Should I Invest in Rental Property?

I’m Ted Thomas, and today I’m going to answer a question my students ask often, “Should I invest in rental property?”

The topics I’m going to cover are:

Want to learn how to purchase bargain real estate? Would you like to buy mortgage-free property for pennies on the dollar? Or earn double-digit interest rates secured by real estate? Then take advantage of this FREE Gift.

A Solution to the Real Estate Cash Flow Issue

Should I invest in rental property? My response to this question comes from the perspective of an investor who has spent the last 30 years involved in a subset of the real estate business called tax defaulted property.

In all instances, these property owners have failed to pay local property taxes, and their property becomes tax defaulted.

The business of tax defaulted real estate has provided a solution to investors who need cash flow.

The Problem of Negative Rental Property Cash Flow

In a rising real estate market, many purchasers who want rentals suddenly find themselves in a negative cash flow situation. This is a major problem for owners of rental properties.

In the last decade, the problem has accelerated because prices of real estate are high, and recently mortgage rates have accelerated.

In addition to that, maintenance on properties is no longer done by low-price labor. All of this makes it tough for people to be in the rental property market because you must have significant capital to get started.

should I invest in rental property in this economy

Waiting for Rental Properties to Appreciate in Value

Property appreciation looks favorable, however, mortgages also go up, which means investors will need more and higher down payments.

Add to that, prices are driven by demand, and most people consider real estate an inflation hedge. Therefore, newcomers must pay premium prices to get in on the action.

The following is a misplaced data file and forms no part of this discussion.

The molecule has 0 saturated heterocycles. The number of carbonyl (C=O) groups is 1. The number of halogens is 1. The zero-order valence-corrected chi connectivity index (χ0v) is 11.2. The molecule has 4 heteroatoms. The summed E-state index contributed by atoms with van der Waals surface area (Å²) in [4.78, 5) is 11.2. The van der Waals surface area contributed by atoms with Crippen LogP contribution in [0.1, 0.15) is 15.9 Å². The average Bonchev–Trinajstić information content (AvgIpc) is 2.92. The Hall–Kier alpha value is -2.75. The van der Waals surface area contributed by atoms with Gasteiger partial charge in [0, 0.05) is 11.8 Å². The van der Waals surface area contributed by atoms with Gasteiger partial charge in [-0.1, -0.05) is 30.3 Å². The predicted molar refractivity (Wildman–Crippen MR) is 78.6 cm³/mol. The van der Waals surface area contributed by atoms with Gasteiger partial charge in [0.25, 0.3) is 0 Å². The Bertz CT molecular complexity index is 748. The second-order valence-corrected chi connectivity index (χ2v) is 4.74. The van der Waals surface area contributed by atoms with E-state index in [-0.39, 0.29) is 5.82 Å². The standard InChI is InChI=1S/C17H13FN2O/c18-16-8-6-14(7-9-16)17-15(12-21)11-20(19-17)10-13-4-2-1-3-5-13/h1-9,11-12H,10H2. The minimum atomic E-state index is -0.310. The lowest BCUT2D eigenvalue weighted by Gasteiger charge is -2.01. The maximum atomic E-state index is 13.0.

Rental income and positive cash flow are difficult when you pay high-interest loans and premium prices for property.

Real estate is an asset class that attracts long-term investors. Many investors purchase property with negative cash flow hoping for appreciation. They want property values to increase because they want to sell later at a multiple of what they paid. This doesn’t always happen.

To those wondering, “Should I invest in rental property?” if you don’t have reserves for contingencies, like maintenance and vacancies, the investment has considerable risk. The asset could easily cost more than you could afford.

Investors hate inflation on one hand, especially when they’re buying at inflationary prices. On the other hand, investors that own property when prices are inflating, welcome the new dollars that come with inflation.

Leveraging Investment Property

Real estate is all about leverage. Rental property is all about leverage.

For rental properties, the investor is usually using OPM (other people’s money) – banks, institutions, IRAs, or maybe even a relative’s money for the down payment. The rental market today requires a 20% to 25% down payment, and commercial loans can be 70% to 80%.

Let’s discuss leverage. The investor wants appreciation, which is calculated on the whole value of the property, whereas the ROI (return on investment) is based on the earnings from the down payment.

A small increase on a $400,000 property would be 10% or $40,000. Assuming the down payment on the $400,000 property was 25% or $100,000, then that $40,000 would be a 40% ROI (return on investment).

should I invest in rental property for high ROI

Other Factors That Impact Rental Property Investors

There are plenty of reasons that real estate would not appreciate 10%.

What if the property is in disrepair and rents can’t be raised? What if there are vacancies? Maybe, the mortgage rate is too high, and the property isn’t generating enough money. What if the overall economy is in recession?

The long term perspective is very good, however, short term on a down economy can destroy everything. Markets fall. This happens regularly.

If there are no reserves for maintenance, mortgage payments, and vacancies, the down payment is certainly at risk.